<input type="radio" name="size" value="3xl" id="size-3xl">
</div>
<div>

First of all - prepare common variables and constants;

const sizesBlock = document.querySelector('.sizes');
const sizes = sizesBlock.querySelectorAll('.size');
const sizesMap = new Map();
const order = [
'2xs',
'xxs',
'xs',
's',
'm',
'l',
'xl',
'2xl',
'xxl',
'3xl',
'xxxl',
'4xl',
'xxxxl',
'os'
];
const sizesArraySorted = [];

We need to fill the "sizesArraySorted" with "null"s, it will help us in the future...

while(order.length > sizesArraySorted.length) {
sizesArraySorted[sizesArraySorted.length] = null;
}

Fill "sizesMap":

sizes.forEach(size => {
if (size  && typeof size !== 'undefined') {
let sizeName = size.querySelector('label').innerText;
if (sizeName) {
sizesMap.set(sizeName, size);
}
}
});

Arrange elements from "sizesMap" by positions from "order" and fill "sizesArraySorted":

for (let pair of sizesMap.entries()) {
let key = pair[0].toLowerCase();
let element = pair[1];
let position = order.indexOf(key);
if (position > -1) {
sizesArraySorted.splice(position, 0, element);
}
}

And refresh HTML block with elements:

sizesBlock.innerHTML = '';
sizesArraySorted.forEach(element => {
if (element) {
// console.log(element);
sizesBlock.appendChild(element);
}
});

Full JS:

{
const sizesBlock = document.querySelector('.sizes');
const sizes = sizesBlock.querySelectorAll('.size');
const sizesMap = new Map();
const order = [
'2xs',
'xxs',
'xs',
's',
'm',
'l',
'xl',
'2xl',
'xxl',
'3xl',
'xxxl',
'4xl',
'xxxxl',
'os'
];
const sizesArraySorted = [];
while(order.length > sizesArraySorted.length) {
sizesArraySorted[sizesArraySorted.length] = null;
}

if (sizes && sizesBlock) {
sizes.forEach(size => {
if (size  && typeof size !== 'undefined') {
let sizeName = size.querySelector('label').innerText;
if (sizeName) {
sizesMap.set(sizeName, size);
}
}
});

for (let pair of sizesMap.entries()) {
let key = pair[0].toLowerCase();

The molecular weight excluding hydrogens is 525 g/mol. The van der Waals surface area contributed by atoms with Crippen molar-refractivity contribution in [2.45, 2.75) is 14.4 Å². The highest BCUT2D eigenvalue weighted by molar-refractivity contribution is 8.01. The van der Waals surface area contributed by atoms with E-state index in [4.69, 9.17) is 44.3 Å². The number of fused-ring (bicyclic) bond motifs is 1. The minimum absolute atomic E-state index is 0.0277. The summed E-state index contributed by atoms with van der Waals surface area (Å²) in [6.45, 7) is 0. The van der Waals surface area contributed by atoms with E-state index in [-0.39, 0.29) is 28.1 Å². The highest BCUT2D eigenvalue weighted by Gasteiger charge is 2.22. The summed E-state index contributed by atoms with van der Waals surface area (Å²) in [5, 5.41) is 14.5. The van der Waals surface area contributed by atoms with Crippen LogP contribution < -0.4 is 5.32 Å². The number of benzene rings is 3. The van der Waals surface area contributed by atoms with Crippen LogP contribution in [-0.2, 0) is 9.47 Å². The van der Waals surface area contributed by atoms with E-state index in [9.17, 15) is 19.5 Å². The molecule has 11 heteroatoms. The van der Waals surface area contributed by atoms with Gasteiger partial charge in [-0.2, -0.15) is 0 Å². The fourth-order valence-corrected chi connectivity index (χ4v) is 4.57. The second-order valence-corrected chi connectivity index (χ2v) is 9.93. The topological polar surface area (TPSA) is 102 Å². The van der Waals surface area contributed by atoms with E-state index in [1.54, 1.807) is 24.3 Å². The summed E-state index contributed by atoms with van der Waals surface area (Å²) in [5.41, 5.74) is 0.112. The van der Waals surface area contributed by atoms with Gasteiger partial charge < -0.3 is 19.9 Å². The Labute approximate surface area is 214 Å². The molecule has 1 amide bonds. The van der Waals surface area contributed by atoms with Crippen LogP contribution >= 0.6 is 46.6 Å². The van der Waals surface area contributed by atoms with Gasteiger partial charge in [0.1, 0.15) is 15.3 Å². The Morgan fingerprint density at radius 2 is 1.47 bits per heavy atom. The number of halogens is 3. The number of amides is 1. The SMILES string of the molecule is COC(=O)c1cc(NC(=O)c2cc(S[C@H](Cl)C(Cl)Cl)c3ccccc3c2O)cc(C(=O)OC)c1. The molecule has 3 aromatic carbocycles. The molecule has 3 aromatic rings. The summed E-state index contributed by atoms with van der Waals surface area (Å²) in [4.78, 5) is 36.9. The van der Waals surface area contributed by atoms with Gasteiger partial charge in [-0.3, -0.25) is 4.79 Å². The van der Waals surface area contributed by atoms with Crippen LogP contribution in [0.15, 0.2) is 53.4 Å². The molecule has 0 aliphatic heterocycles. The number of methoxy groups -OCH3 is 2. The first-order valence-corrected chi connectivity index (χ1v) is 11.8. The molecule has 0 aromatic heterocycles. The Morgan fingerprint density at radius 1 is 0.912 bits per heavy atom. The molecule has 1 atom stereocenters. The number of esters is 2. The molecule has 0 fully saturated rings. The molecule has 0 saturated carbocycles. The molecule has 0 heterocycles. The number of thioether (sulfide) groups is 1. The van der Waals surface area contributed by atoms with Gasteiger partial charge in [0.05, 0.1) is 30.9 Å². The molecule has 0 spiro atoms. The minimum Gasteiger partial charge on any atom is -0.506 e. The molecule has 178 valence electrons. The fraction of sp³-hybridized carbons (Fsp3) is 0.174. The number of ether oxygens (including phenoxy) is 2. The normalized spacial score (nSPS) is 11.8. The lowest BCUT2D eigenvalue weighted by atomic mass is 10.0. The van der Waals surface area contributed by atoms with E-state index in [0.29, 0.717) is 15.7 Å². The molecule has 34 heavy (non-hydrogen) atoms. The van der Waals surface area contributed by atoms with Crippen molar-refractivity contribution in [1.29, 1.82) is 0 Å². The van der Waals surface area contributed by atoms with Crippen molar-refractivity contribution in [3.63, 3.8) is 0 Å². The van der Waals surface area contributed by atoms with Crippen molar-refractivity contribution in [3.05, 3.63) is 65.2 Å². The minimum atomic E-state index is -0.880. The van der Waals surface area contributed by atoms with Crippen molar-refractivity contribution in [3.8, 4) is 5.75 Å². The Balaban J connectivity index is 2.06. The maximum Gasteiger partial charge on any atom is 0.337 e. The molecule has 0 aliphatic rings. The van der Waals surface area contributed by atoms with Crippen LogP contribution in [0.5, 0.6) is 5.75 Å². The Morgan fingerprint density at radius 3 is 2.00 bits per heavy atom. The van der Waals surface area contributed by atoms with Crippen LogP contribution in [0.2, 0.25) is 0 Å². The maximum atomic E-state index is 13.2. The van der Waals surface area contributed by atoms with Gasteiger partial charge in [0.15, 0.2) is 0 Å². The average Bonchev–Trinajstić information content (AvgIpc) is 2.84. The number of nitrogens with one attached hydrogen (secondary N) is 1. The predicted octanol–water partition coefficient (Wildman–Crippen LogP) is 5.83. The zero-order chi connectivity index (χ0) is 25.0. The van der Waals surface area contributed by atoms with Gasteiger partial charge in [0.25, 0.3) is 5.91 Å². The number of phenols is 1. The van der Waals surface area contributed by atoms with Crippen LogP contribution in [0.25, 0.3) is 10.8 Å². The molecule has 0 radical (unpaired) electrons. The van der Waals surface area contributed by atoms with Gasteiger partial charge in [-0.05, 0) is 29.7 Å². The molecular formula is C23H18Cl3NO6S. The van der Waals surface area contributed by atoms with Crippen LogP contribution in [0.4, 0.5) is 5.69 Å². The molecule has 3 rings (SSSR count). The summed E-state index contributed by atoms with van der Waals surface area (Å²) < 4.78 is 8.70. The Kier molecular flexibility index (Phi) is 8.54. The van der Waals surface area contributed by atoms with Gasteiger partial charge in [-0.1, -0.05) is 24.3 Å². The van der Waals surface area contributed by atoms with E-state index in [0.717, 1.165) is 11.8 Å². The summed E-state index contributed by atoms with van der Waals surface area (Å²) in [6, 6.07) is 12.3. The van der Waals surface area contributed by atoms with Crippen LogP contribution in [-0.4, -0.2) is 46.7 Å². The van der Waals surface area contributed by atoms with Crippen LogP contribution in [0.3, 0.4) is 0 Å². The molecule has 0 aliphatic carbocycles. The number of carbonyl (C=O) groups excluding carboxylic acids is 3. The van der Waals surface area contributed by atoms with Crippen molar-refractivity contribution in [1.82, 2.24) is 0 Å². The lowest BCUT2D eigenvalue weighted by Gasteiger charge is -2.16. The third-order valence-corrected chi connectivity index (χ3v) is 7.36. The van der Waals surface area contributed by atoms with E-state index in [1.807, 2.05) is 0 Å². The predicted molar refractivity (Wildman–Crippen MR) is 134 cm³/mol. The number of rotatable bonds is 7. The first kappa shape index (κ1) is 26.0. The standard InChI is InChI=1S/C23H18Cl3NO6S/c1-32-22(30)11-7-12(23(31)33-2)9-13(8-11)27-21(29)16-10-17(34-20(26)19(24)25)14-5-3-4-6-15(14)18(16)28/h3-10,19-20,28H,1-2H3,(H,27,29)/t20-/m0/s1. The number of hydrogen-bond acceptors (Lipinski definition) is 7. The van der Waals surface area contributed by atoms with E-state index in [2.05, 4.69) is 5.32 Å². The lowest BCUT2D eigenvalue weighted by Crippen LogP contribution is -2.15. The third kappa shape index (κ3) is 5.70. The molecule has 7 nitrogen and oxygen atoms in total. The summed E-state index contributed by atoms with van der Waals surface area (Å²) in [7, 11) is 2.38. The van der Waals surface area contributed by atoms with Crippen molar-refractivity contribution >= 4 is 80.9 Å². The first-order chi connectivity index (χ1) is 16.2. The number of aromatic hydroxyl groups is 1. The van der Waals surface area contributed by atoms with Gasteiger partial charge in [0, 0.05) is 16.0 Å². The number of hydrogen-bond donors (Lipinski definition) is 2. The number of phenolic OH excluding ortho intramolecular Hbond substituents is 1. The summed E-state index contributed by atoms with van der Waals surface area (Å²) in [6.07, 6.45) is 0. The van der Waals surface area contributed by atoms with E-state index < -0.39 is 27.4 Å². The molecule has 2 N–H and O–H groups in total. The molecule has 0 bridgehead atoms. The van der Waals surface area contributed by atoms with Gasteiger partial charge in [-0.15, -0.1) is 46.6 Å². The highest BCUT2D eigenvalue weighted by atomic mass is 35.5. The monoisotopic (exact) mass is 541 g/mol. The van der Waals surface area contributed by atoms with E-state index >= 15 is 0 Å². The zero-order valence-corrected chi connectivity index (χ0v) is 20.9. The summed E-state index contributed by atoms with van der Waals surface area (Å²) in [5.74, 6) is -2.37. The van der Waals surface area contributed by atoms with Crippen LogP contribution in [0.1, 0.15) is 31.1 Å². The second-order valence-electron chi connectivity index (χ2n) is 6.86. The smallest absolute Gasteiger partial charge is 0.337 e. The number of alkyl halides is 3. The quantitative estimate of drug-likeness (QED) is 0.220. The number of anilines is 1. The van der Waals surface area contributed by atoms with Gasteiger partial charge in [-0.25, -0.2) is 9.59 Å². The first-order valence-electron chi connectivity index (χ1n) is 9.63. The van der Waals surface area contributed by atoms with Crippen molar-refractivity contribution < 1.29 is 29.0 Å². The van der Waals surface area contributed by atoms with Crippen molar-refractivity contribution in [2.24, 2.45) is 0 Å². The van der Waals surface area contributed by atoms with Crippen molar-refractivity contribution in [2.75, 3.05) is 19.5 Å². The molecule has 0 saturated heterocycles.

let element = pair[1];
let position = order.indexOf(key);
if (position > -1) {
sizesArraySorted.splice(position, 0, element);
}
}

sizesBlock.innerHTML = '';
sizesArraySorted.forEach(element => {
if (element) {
// console.log(element);
sizesBlock.appendChild(element);
}
});
}
}

The short answer is: you don't.

I am assuming that what you really want to do is to be able to sort other things based on their size, where the order is determined by some (as far as Javascript is concerned, arbitrary) ordering specified by a list. So you would do just that: write a sort routine that would compare items by their size's relative position in that list.

Or just look at @MajedBadawi's answer.

• Seems to me like wanting this in a sorted order makes perfect sense, e.g., presenting them in a logical order in a drop-down list. Aug 19, 2020 at 16:28
• It also seems like the sorted version of this list is what he would use to sort other things that refer to it. Aug 19, 2020 at 16:28
• I think it's a mix of an actual sort and an arbitrary sort. ie, things that are numbers or start with numbers get sorted logically, everything else comes after and is in an arbitrary order Aug 19, 2020 at 16:29
• is it though? becasue @MajedBadawi's answer probably isn't robust enough as you can't or don't want to try and weight every numerical item. to me, this problem is dividing the array into two groups, one that can be sorted logically and one arbitrary, then sorting them separately, and then putting them back together. Aug 19, 2020 at 16:31
• @DaveNewton I'm reading between the lines a little on the question. I think OP wants something that can handle anything numeric (or semi numeric) plus an arbitrary sort, even though they aren't saying so explicity... i could be wrong Aug 19, 2020 at 16:35